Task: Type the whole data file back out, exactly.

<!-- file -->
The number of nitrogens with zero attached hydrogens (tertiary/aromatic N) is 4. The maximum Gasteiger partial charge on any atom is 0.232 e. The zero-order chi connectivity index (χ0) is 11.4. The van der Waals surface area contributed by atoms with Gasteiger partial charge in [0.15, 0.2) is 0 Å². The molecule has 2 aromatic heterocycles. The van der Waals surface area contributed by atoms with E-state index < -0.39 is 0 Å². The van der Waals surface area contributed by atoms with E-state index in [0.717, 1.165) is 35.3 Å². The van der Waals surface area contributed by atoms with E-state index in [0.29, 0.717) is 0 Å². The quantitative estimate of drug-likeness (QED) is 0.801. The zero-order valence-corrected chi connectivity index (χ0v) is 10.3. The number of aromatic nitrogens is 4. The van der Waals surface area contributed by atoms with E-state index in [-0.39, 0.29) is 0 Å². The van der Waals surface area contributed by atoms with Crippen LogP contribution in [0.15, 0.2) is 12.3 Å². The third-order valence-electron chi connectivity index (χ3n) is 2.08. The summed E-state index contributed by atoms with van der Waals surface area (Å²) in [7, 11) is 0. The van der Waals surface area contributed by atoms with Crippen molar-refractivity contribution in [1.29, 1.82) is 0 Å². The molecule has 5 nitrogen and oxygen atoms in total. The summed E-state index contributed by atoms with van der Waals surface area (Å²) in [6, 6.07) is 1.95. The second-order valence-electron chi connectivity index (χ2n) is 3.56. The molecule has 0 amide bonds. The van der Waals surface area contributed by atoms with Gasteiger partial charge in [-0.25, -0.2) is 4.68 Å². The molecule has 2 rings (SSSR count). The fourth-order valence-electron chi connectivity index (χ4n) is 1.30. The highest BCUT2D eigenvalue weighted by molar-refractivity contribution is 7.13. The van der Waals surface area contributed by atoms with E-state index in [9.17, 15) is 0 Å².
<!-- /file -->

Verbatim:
The number of nitrogens with zero attached hydrogens (tertiary/aromatic N) is 4. The maximum Gasteiger partial charge on any atom is 0.232 e. The zero-order chi connectivity index (χ0) is 11.4. The van der Waals surface area contributed by atoms with Gasteiger partial charge in [0.15, 0.2) is 0 Å². The molecule has 2 aromatic heterocycles. The van der Waals surface area contributed by atoms with E-state index < -0.39 is 0 Å². The van der Waals surface area contributed by atoms with E-state index in [0.717, 1.165) is 35.3 Å². The van der Waals surface area contributed by atoms with E-state index in [0.29, 0.717) is 0 Å². The quantitative estimate of drug-likeness (QED) is 0.801. The zero-order valence-corrected chi connectivity index (χ0v) is 10.3. The number of aromatic nitrogens is 4. The van der Waals surface area contributed by atoms with E-state index in [-0.39, 0.29) is 0 Å². The van der Waals surface area contributed by atoms with Crippen LogP contribution in [0.15, 0.2) is 12.3 Å². The third-order valence-electron chi connectivity index (χ3n) is 2.08. The summed E-state index contributed by atoms with van der Waals surface area (Å²) in [7, 11) is 0. The van der Waals surface area contributed by atoms with Crippen molar-refractivity contribution in [1.29, 1.82) is 0 Å². The molecule has 5 nitrogen and oxygen atoms in total. The summed E-state index contributed by atoms with van der Waals surface area (Å²) in [6, 6.07) is 1.95. The second-order valence-electron chi connectivity index (χ2n) is 3.56. The molecule has 0 amide bonds. The van der Waals surface area contributed by atoms with Gasteiger partial charge in [-0.25, -0.2) is 4.68 Å². The molecule has 2 rings (SSSR count). The fourth-order valence-electron chi connectivity index (χ4n) is 1.30. The highest BCUT2D eigenvalue weighted by molar-refractivity contribution is 7.13. The van der Waals surface area contributed by atoms with E-state index in [9.17, 15) is 0 Å².